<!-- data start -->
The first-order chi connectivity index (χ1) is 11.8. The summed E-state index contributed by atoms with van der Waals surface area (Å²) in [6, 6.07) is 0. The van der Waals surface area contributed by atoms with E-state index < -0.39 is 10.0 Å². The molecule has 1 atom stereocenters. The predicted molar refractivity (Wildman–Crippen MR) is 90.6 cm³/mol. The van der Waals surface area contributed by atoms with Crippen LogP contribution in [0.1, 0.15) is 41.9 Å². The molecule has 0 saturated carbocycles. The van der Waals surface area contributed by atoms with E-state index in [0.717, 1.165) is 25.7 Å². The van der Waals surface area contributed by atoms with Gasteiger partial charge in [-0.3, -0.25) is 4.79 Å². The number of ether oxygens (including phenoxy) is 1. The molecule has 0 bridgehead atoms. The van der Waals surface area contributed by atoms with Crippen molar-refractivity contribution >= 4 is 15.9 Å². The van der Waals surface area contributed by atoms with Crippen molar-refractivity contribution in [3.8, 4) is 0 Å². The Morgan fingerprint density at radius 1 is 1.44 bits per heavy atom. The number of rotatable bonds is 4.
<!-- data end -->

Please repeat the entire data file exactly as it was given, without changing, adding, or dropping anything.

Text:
The first-order chi connectivity index (χ1) is 11.8. The summed E-state index contributed by atoms with van der Waals surface area (Å²) in [6, 6.07) is 0. The van der Waals surface area contributed by atoms with E-state index < -0.39 is 10.0 Å². The molecule has 1 atom stereocenters. The predicted molar refractivity (Wildman–Crippen MR) is 90.6 cm³/mol. The van der Waals surface area contributed by atoms with Crippen LogP contribution in [0.1, 0.15) is 41.9 Å². The molecule has 0 saturated carbocycles. The van der Waals surface area contributed by atoms with E-state index in [0.717, 1.165) is 25.7 Å². The van der Waals surface area contributed by atoms with Gasteiger partial charge in [-0.3, -0.25) is 4.79 Å². The number of ether oxygens (including phenoxy) is 1. The molecule has 0 bridgehead atoms. The van der Waals surface area contributed by atoms with Crippen molar-refractivity contribution >= 4 is 15.9 Å². The van der Waals surface area contributed by atoms with Crippen molar-refractivity contribution in [3.8, 4) is 0 Å². The Morgan fingerprint density at radius 1 is 1.44 bits per heavy atom. The number of rotatable bonds is 4.